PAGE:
WASHINGTON—Joe Bidens campaign promised on Monday to rip up U.S. President Donald Trumps approvals for the Keystone XL pipeline if the former vice−president succeeds in taking over the White House next year.
Campaign officials finally ended the presumptive Democrat nominees months of self-imposed silence on how he would handle the politically sensitive expansion project, an ambitious, 1,900-kilometre heavy-oil line that would move 830,000 barrels of Alberta bitumen each day over the Canada−U.S. border to refineries on the U.S. Gulf Coast.
It wouldnt be the first time that Biden has stood in the way of the Calgary-based TC Energy expansion. As vice-president, he was a key member of Barack Obamas administration, which slow-walked the project—championed by the former Conservative government—throughout Obamas second term before finally blocking construction outright shortly after the Liberals were elected in 2015.
“Biden strongly opposed the Keystone pipeline in the last administration, stood alongside President Obama and Secretary [of State John] Kerry to reject it in 2015, and will proudly stand in the Roosevelt Room again as president and stop it for good by rescinding the Keystone XL pipeline permit,” policy director Stef Feldman said in a written statement to Politico.
A spokesman for TC Energy did not respond to media inquiries Monday.
The $8-billion U.S. expansion, long a central element of efforts in Canada to expand export markets for Canadian fossil fuel, has been beset by delays, protests, and injunctions almost since its inception. It became a major flashpoint in 2011 when celebrity-studded protests outside the White House helped crystallize environmental opposition to the energy sector.
Trump has repeatedly sought to kick-start the project, signing an executive order in the earliest days of his presidency that was thwarted by a federal judge in Montana who concluded the State Department had not adequately assessed the potential environmental impact of the project.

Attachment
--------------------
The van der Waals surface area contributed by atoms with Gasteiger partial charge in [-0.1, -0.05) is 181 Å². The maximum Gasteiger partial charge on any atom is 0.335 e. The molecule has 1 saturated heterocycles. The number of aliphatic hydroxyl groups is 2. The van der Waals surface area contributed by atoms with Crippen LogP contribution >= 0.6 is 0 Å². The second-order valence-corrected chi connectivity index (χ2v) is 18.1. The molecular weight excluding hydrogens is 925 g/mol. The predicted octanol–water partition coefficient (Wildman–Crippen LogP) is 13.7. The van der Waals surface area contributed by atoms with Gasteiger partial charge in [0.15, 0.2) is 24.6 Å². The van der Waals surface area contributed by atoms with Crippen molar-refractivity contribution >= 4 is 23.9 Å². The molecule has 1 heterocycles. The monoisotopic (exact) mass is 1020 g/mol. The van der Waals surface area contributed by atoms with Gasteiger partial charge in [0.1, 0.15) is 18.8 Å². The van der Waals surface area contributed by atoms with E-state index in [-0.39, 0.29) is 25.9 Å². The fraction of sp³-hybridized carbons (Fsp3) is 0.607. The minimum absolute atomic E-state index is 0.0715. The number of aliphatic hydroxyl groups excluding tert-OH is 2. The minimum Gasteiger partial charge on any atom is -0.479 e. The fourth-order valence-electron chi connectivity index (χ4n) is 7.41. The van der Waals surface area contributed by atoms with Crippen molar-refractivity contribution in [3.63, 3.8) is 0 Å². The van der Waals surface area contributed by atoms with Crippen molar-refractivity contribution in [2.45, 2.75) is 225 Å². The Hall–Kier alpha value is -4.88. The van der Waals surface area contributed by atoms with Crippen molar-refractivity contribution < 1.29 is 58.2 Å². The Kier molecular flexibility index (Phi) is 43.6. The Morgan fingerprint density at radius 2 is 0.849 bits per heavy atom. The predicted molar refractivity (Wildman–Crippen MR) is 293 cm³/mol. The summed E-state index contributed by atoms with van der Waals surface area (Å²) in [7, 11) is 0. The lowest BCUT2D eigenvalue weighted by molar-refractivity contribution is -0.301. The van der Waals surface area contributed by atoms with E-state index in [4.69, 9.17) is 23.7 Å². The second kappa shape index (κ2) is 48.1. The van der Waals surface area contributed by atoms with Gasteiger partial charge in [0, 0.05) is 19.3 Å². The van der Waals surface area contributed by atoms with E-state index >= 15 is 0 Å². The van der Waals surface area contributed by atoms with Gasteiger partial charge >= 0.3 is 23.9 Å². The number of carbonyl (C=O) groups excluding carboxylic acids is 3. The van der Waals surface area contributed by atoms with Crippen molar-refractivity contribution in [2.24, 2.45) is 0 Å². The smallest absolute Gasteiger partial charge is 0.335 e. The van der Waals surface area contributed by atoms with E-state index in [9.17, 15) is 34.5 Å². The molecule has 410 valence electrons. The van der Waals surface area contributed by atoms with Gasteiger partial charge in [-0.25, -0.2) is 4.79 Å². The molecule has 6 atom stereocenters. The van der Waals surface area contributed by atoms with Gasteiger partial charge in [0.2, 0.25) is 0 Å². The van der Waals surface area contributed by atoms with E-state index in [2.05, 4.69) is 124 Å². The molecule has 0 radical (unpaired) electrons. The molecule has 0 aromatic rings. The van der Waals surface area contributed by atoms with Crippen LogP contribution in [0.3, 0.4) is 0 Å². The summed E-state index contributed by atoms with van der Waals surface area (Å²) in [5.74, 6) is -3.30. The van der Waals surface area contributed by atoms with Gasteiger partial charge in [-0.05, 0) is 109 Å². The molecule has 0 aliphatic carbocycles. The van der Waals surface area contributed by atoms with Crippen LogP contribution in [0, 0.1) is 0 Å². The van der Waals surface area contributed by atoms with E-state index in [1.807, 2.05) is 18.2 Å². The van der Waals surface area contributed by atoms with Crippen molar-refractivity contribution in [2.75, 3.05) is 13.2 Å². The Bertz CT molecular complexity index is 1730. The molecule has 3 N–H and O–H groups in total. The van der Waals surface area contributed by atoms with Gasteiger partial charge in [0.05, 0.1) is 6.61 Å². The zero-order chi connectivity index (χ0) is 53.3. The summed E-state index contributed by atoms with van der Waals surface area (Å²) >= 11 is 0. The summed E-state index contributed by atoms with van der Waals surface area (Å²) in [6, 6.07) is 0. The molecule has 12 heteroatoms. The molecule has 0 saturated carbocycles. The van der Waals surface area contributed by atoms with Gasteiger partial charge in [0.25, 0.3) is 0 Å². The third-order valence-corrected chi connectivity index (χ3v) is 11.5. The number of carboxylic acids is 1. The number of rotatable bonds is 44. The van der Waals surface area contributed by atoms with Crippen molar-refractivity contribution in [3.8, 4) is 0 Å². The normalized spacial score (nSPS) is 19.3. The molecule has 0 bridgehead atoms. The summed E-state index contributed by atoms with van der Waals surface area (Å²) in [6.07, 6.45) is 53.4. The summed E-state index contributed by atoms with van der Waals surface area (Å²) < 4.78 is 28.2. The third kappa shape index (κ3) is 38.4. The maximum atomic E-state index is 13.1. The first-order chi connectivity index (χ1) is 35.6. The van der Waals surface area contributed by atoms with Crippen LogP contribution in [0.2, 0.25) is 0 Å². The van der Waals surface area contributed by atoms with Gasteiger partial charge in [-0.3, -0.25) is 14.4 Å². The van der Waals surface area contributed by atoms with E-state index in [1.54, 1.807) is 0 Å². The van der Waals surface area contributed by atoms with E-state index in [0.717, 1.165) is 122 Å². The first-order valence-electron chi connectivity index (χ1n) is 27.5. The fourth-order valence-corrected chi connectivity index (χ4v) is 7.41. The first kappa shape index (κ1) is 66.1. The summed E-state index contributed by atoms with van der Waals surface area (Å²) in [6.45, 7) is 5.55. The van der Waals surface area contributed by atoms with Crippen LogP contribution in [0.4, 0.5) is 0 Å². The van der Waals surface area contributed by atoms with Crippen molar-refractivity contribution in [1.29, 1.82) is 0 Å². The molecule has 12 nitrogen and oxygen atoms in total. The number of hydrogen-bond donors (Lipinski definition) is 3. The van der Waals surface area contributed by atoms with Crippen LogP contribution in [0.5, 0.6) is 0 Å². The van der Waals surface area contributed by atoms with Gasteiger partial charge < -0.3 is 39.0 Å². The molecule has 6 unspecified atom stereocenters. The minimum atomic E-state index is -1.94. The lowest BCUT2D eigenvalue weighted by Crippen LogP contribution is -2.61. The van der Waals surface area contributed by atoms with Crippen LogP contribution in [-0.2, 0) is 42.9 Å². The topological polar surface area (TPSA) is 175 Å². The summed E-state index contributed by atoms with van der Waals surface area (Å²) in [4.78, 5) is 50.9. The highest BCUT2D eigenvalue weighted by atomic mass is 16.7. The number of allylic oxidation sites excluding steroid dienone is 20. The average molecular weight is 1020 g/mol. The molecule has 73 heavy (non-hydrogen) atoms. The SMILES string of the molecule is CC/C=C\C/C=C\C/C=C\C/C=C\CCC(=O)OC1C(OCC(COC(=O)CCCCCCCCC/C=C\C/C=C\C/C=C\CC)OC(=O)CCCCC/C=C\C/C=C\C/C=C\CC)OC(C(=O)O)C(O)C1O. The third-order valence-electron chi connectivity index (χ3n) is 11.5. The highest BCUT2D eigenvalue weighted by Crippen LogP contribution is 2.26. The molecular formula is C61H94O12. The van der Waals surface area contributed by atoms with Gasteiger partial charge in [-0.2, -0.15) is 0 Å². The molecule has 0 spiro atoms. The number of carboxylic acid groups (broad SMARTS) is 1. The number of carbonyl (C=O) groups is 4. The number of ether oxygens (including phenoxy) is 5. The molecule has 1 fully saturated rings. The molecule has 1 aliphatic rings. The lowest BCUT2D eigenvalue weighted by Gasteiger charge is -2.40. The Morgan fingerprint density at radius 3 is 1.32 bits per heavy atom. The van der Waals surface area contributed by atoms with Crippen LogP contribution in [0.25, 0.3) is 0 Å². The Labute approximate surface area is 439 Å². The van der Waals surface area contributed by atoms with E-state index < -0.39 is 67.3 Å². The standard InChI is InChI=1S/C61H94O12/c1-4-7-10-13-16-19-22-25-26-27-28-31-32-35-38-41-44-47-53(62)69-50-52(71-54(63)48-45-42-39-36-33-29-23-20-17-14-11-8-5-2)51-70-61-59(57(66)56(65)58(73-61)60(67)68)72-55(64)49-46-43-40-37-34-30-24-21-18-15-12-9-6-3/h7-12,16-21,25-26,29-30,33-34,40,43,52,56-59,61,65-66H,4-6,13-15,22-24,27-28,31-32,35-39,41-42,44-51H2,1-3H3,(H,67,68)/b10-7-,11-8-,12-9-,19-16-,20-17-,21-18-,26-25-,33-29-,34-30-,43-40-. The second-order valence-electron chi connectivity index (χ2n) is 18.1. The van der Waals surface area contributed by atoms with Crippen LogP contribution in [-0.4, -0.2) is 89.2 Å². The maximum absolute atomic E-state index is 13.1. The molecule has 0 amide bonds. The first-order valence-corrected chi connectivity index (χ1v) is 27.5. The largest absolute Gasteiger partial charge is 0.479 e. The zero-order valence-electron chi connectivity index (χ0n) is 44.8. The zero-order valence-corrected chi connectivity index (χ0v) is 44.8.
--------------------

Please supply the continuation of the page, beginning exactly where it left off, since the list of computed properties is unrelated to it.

The president signed a fresh permit in March that not only cleared the way for construction, but also appeared designed to prevent further legal problems with State Department permits. But again, a Montana court halted the project on the grounds that the impact on endangered species in the state hadnt been properly assessed.
In the meantime, Keystone XL has come to define the widening fissure between an energy industry thats straining to redefine its mission in the 21st century and growing public opposition to North Americas dependency on fossil fuels—a tension that has created deep-seated political challenges in Canada, where the oilpatch is central to the countrys economic fortunes.
Alberta Premier Jason Kenney has committed $1.5 billion to the expansion, along with a $6-billion loan guarantee, as his Conservative government extends outreach efforts in the U.S. in hopes of breathing new life into a sector hit hard in recent months by record-low oil prices and the economic impact of COVID-19.
“We will be investing significantly more, as we emerge from the pandemic, in Albertas presence in the United States,” Kenney told a roundtable discussion last week hosted by the Canadian American Business CoRead More – Source